Charlotte Gwinner: Charlotte is an award-winning theatre director working across Film and TV. She has over 20 years of experience directing shows on mainstages across the UK, last year directing a critically acclaimed production of The Long Song by Andrea Levy at Chichester Festival Theatre. She was Associate Director at Liverpool Everyman and Playhouse and The National Theatre, Sheffield Crucible, The Bush and interim Artistic Director at Clean Break as well as Founder and Artistic Director of ANGLE. Last year, she was invited to join the Directors Series at NFTS on a Screenskills Bursary and she is currently developing a Feature as a co-writer/director on Screen Yorkshire’s innovative FLEX scheme.

Simon Bent: Simon is a BAFTA nominated British screenwriter and playwright. His plays have been produced at The National Theatre, Shakespeare's Globe, London's West End, Broadway, and internationally. Television/film credits include The Yellow House (dir: Chris Durlacher); Sex, the City and Me (dir: Philippa Lowthorpe); This Charming Man (dir: Philippa Lowthorpe), and Christie Malry’s Own Double-Entry (dir: Paul Tickell), for which he was nominated for a BAFTA. His theatre works include Bad Company, Goldhawk Road (Time Out best play and nominated for a London Evening Standard Award) Sugar Sugar (Bush Theatre, London); Shelter (Connections/National Theatre Studio, London); The Trouble with Girls (National Theatre Studio, London); Accomplices (Sheffield Crucible/National Theatre, London; nominated for Barclays best play); The Escapologist (Suspect Culture/Theatre Royal, Plymouth); The Associate, A prayer for Owen Meany (National Theatre, London); Under the Black Flag (Shakespeare’s Globe, London); Elling (Bush Theatre/Trafalgar Studios, London; Whatsonstage best comedy and nominated for an Olivier Award); Branded (Old Vic, London); and Prick Up Your Ears (Comedy Theatre, London).

Suri Ellerton: Suri is a film and television producer working across the global industry. She started her career assisting on productions in the US and then spent a number of years working on international productions in Israel, including Natalie Portman’s directorial debut A TALE OF LOVE AND DARKNESS. In 2015, Suri moved to the UK and started producing short films, including award winning GANEF starring Downton Abbey’s Sophie McShera, which has been screened in over 30 festivals internationally and was long listed for the Academy Awards. She's a current member of BAFTA’s emerging talent program, BAFTA Connect, and previously was a part of BFI Network x BAFTA crew. She started Same Name Productions with business partner Sarah Ben-Yair and is developing long form features and series.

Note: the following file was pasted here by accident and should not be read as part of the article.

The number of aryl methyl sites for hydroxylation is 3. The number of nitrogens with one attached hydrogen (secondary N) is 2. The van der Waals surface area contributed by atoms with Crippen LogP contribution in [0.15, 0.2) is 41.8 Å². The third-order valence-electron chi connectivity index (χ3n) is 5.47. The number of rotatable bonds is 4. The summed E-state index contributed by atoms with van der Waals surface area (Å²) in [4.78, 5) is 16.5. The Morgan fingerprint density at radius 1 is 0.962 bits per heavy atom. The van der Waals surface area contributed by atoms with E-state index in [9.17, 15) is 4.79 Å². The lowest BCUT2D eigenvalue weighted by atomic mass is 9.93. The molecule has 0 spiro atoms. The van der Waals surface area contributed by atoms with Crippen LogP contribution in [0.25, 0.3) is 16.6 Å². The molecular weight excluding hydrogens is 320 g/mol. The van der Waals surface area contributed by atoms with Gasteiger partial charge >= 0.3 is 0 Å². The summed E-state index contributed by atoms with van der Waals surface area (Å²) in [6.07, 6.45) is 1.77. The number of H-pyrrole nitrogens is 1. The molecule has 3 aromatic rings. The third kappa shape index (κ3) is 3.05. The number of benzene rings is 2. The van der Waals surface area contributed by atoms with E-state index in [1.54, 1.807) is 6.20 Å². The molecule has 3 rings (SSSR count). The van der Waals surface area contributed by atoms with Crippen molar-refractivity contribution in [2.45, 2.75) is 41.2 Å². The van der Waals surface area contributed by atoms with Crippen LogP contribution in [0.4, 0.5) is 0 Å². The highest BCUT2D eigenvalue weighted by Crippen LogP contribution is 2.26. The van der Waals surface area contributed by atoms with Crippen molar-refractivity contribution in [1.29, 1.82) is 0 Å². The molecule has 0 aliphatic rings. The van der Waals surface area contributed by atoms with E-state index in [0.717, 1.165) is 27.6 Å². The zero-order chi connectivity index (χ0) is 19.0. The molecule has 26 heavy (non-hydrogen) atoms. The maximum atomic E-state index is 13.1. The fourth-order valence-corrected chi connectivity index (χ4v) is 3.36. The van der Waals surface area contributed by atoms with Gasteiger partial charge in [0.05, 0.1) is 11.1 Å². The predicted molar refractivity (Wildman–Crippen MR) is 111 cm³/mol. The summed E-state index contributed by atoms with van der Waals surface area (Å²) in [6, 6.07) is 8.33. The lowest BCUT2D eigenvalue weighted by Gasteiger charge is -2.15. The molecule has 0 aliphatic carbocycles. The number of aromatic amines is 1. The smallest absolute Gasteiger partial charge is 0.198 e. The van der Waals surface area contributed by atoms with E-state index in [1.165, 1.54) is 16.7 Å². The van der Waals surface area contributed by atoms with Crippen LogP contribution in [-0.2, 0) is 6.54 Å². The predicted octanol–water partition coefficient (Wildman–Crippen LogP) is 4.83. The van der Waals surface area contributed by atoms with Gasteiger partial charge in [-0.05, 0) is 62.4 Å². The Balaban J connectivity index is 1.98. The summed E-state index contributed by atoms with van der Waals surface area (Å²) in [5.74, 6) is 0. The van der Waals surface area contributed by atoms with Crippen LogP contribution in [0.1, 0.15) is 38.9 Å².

(Image description: two headshots side by side. The left image is a medium shot of a man in his 30's or 40's looking straight to camera, wearing a blue collared shirt. The right image is a medium shot of a young boy smiling to camera. He is wearing a black jacket with a red sweatshirt underneath.)

Rory Keenan: Rory is an Irish actor working in theatre, film, and television. Film and TV credits include: Channel 4’s Somewhere Boy, Netflix’s The Duchess, BBC’s Versailles, War & Peace and Peaky Blinders. Theatre credits include the National Theatre’s acclaimed production of Trouble In Mind as well as at BAM, New York and Wyndhams Theatre in the West End as Jamie in Long Day’s Journey Into Night directed by Sir Richard Eyre, and at The Donmar Warehouse in Saint Joan and Welcome Home Captain Fox.

Jack O' Connor: Jack is an actor from Liverpool known for Enemy of the Heart and Last Day of Winter.

A special shout out to the amazing cinematographer Felix Schmilinsky who helped us film our campaign video (just the park footage obviously :) )

Current Team